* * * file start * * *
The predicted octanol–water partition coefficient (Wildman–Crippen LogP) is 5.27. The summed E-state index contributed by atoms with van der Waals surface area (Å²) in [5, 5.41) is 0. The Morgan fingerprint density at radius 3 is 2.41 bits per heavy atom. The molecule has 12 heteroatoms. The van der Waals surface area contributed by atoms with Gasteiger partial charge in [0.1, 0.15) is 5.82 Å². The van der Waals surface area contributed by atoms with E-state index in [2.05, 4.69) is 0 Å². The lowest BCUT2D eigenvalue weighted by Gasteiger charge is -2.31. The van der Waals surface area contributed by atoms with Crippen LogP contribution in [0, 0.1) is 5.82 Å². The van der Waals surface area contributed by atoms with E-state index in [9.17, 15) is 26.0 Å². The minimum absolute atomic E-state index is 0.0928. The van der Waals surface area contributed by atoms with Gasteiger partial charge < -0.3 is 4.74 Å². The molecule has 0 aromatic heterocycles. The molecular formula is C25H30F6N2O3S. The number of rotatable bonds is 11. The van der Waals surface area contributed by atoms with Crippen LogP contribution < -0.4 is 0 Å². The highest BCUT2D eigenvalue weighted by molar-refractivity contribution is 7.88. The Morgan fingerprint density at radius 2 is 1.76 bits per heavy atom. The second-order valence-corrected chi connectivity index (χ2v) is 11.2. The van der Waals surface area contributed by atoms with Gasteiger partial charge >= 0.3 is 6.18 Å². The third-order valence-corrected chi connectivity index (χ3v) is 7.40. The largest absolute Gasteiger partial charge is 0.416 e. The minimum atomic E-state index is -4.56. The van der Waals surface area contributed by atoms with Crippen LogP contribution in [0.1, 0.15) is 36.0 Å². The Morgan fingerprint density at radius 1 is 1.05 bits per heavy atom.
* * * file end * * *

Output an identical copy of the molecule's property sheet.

The predicted octanol–water partition coefficient (Wildman–Crippen LogP) is 5.27. The summed E-state index contributed by atoms with van der Waals surface area (Å²) in [5, 5.41) is 0. The Morgan fingerprint density at radius 3 is 2.41 bits per heavy atom. The molecule has 12 heteroatoms. The van der Waals surface area contributed by atoms with Gasteiger partial charge in [0.1, 0.15) is 5.82 Å². The van der Waals surface area contributed by atoms with E-state index in [2.05, 4.69) is 0 Å². The lowest BCUT2D eigenvalue weighted by Gasteiger charge is -2.31. The van der Waals surface area contributed by atoms with Crippen LogP contribution in [0, 0.1) is 5.82 Å². The van der Waals surface area contributed by atoms with E-state index in [9.17, 15) is 26.0 Å². The minimum absolute atomic E-state index is 0.0928. The van der Waals surface area contributed by atoms with Gasteiger partial charge < -0.3 is 4.74 Å². The molecule has 0 aromatic heterocycles. The molecular formula is C25H30F6N2O3S. The number of rotatable bonds is 11. The van der Waals surface area contributed by atoms with Crippen LogP contribution < -0.4 is 0 Å². The highest BCUT2D eigenvalue weighted by molar-refractivity contribution is 7.88. The Morgan fingerprint density at radius 2 is 1.76 bits per heavy atom. The second-order valence-corrected chi connectivity index (χ2v) is 11.2. The van der Waals surface area contributed by atoms with Gasteiger partial charge >= 0.3 is 6.18 Å². The third-order valence-corrected chi connectivity index (χ3v) is 7.40. The largest absolute Gasteiger partial charge is 0.416 e. The minimum atomic E-state index is -4.56. The van der Waals surface area contributed by atoms with Crippen LogP contribution in [0.1, 0.15) is 36.0 Å². The Morgan fingerprint density at radius 1 is 1.05 bits per heavy atom.